2:00pm: The deal is worth more than $50MM over the next five seasons, reports Adrian Wojnarowski of Yahoo! Sports (Twitter link).
1:43pm: It’s an entirely new contract rather than an extension for Rivers, tweets Ben Bolch of the Los Angeles Times. That indicates that the terms of Rivers’ original pact with the team, which wasn’t set to expire until the summer of 2016, no longer apply.
11:07am: The Clippers and Doc Rivers have reached a deal that will keep him under contract with the team through the 2018/19 season, the team announced. Adrian Wojnarowski of Yahoo! Sports first reported a couple of weeks ago that Rivers, who serves as coach and president of basketball operations, was set for extension talks with the team just as new owner Steve Ballmer formally took control of the franchise. The terms of the new deal aren’t immediately clear, but Rivers signed a three-year, $21MM contract when he joined the Clippers last summer.
“This is an important day for this organization,” Ballmer said in the team’s statement. “I am excited to work with Doc for a long time as we build a championship culture that will deliver results both on and off the court. Not only is Doc one of the best coaches and executives in the game, but he continually embodies the hard core, committed and resilient character and winning culture that the Clippers represent. It was one of my top priorities to ensure that he was firmly in place as the long-term leader of this team.”
The extension announcement comes just a day after Rivers and his front office staff pulled off a trade that sent Jared Dudley to the Bucks and provides some long-term salary flexibility for the Clippers. Rivers has had a busy and tumultuous past several months, and the saga involving former owner Donald Sterling was at the center of it.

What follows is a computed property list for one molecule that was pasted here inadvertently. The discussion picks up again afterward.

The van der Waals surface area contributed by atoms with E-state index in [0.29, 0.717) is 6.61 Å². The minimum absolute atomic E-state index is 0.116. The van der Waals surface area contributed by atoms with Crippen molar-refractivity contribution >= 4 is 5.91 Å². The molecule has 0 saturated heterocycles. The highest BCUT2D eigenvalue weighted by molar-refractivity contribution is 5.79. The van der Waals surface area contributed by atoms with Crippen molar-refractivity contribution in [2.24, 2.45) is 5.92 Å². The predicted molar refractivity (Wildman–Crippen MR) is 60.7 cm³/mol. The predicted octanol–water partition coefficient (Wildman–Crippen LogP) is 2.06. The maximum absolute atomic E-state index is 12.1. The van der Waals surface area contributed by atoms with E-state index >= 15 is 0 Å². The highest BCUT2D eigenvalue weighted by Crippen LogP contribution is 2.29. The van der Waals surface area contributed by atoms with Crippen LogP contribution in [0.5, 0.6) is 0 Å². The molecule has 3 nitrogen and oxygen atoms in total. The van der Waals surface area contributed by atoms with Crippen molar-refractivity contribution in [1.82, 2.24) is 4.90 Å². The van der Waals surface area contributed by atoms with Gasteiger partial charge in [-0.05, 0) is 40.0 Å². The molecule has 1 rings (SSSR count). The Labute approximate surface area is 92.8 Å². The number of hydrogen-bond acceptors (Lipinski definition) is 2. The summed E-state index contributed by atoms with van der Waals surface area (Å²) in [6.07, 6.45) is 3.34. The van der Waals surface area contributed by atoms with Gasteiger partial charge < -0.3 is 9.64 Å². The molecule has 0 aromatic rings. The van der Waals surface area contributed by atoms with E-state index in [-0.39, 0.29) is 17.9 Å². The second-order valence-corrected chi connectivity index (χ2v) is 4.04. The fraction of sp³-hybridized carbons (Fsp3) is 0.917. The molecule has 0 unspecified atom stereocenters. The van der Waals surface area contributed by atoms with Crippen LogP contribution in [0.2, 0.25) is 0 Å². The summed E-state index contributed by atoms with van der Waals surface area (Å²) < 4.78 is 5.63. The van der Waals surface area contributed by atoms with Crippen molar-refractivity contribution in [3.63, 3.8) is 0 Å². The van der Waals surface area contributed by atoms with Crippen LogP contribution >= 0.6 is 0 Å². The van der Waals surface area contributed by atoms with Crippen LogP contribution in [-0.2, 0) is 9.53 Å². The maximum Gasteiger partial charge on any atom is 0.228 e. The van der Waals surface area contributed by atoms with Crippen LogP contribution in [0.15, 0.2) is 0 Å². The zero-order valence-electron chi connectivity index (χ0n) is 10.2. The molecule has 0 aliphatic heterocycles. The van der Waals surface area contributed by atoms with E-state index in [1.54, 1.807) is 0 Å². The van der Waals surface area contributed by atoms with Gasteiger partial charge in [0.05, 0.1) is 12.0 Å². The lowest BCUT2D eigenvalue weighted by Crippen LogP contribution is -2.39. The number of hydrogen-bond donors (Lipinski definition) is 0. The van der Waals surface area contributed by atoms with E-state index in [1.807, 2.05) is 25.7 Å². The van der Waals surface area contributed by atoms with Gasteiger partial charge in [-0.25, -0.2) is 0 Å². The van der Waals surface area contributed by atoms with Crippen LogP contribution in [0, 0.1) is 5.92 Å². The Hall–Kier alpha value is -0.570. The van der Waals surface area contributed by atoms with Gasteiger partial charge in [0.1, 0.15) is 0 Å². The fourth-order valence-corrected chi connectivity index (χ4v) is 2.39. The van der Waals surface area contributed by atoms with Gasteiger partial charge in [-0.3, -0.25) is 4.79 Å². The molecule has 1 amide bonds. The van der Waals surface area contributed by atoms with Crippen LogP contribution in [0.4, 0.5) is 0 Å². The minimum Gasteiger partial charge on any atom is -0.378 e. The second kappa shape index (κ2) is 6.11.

Rivers helped guide the team through the playoffs this spring just after the scandal burst into the headlines, but it was weeks before he shushed rumors that he would leave if the Sterling mess weren’t quickly remedied. Doubts about Rivers’ future resurfaced when interim CEO Dick Parsons testified in Sterling’s probate trial that Rivers had told him he didn’t think he would continue with the team if Sterling remained the owner. Ballmer’s formal acquisition of the club earlier this month seemed to stabilize that situation, and Rivers spoke of his admiration for the new owner and enthusiasm for a long-term future with the club as part of the team’s statement today.
Ballmer several days ago stopped short of acknowledging extension talks, but he called Rivers “phenomenal” and made it clear that he wanted to keep Rivers around. The former Microsoft CEO paid $2 billion to buy the team, a record price, but with a net worth of $18 billion, according to Forbes.com, there’s little reason to suspect he was unwilling to pony up for Rivers, particularly given the speed with which they reached agreement.
Rivers, 52, has only more than a year of experience as an executive but has served as a head coach for at least part of each of the last 15 seasons, compiling a 644-498 record. He won the 2008 title with the Celtics, but that was one of just three postseasons in which the teams that Rivers coached won more playoff games than they lost.
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